‘The Postcard Killings’ depicts the puzzling investigation that Detective Jacob Kanon finds himself undertaking as he follows the footsteps of a serial killer who has left a trail of victims, including Jacob’s daughter, across European cities. The gruesome staging of the victims’ corpses at the crime scene in an imitation of known art pieces defines the killer’s M.O. alongside a mysterious postcard delivered to a local journalist in town. However, unbeknownst to the authorities, the elusive killer is actually two young individuals, Mac and Sylvia Randolph, trapezing across the continent under the guise of tourism as they plan and execute their perfect crime.
Therefore, given the substantial space these serial killers occupy within the narrative of the film’s crime-driven story, viewers might be wondering if Mac and Sylvia have any connections to real-life criminals. SPOILERS AHEAD!
Fictional Roots and Psychologically Prevalent Motives
No, the serial killers depicted in ‘The Postcard Killings,’ Mac and Sylvia, are not based on real-life criminals. The film is based on James Patterson and Liza Marklund’s 2010 crime fiction novel, ‘The Serial Killers.’ As a result, Mac and Sylvia’s characters are a product of American and Swedish authors’ work. They’re modeled after their literary counterparts, the titular killers from the novel, who themselves don’t have any tangible connections to actual serial killers. Thus, Ruairi O’Connor and Naomi Battrick’s characters in the film remain confined within the story’s fictional borders.
Nevertheless, like any realistic fictional killer, this pair of serial killers also possess a certain realism that allows them to remain grounded despite their outlandish form of violence. Once the plot reveals the killers’ identity, it compels Jacob and his investigative partner, Journalist Dessie Lombard, to inquire into the pair’s past to decipher their next move. As such, the audience gets an exploration of Mac and Sylvia’s childhood under the abusive parenting of their father, Simon Haysmith.
Thus, Mac and Sylvia, originally named Simon Jr. and Marina Haysmith, are revealed to be a pair of incestuous siblings who are committing murders as elaborate and twisted performance art to retaliate against their father. During their childhood, Simon Sr. sought utter perfection from his family and punished anything that differed from his perception of beauty. Consequently, his inhuman rules and reprimandations drove the kids’ mother to suicide.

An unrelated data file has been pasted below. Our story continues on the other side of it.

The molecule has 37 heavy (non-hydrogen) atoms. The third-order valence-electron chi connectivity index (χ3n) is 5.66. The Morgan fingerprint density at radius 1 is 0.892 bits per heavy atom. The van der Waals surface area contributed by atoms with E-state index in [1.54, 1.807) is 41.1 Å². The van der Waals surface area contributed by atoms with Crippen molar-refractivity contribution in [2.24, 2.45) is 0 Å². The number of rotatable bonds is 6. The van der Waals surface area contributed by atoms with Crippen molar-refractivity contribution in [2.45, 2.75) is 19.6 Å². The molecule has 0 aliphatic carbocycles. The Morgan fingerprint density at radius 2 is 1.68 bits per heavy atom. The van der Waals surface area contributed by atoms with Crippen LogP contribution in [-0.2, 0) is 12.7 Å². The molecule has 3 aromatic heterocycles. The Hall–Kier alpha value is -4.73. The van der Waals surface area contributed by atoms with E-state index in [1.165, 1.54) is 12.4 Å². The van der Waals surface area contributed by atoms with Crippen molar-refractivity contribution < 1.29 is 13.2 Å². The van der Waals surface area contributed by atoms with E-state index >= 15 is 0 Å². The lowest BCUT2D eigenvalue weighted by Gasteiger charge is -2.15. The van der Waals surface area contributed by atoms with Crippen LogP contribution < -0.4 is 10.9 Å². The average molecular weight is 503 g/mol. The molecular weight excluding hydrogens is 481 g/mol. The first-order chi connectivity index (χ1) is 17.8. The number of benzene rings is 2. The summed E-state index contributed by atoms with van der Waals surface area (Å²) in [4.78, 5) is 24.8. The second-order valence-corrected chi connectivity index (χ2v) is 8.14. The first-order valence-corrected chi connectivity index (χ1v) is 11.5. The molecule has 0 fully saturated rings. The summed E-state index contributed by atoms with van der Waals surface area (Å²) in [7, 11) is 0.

Furthermore, somewhere at a young age, Simon Jr. and Marina developed a romantic relationship despite their familial connection. As a result, Simon Sr. came down harder upon the kids until the police arrested him on unrelated charges. For the same reason, now in their late teenage/young adult years, the pair of siblings-turned-lovers are killing young married couples. Their depiction of the corpses as artwork from their childhoods is a direct depraved message to their father, signifying their belief that their relationship is valid.
While Mac and Sylvia’s backstory is more complex than most, its roots in childhood abuse and trauma remain reflective of reality. According to the National Library of Medicine, studies show that 26% of serial killers experienced physical abuse, while 50% underwent psychological abuse in their childhoods. As such, an unstable and unhealthy environment during developing years showcased somewhat of a correlation to an individual’s homicidal tendencies.
Likewise, Mac and Sylvia’s inclination toward grasping for public attention also finds a parallel to several known serial killers from history who have previously sought out attention for their gruesome crimes. The most infamous example to come to mind remains that of The Zodiac Killer, notorious for building his own public image during his active years in the 1960s/70s.
Familiar Moniker and Calling Card
Even though Mac and Sylvia have no real basis in an actual serial killer, the pair ends up sharing their nickname, “The Postcard Killers,” and the name’s origin with a real-life individual. In the late 19th and early 20th century, John Frank Hickey, a serial killer known as “The Postcard Killer,” gained public recognition for his horrid homicidal crimes.
Hickey also sent postcards to law enforcement individuals as a way to taunt them about his murders and their inability to catch him. As a result, the man received his serial killing moniker, identical to Mac and Sylvia, through resembling methods. Although the same suggests some connection between Hickey and the two killers from the film, there’s no tangible relation between them.
Read More: Where Was The Postcard Killings Filmed?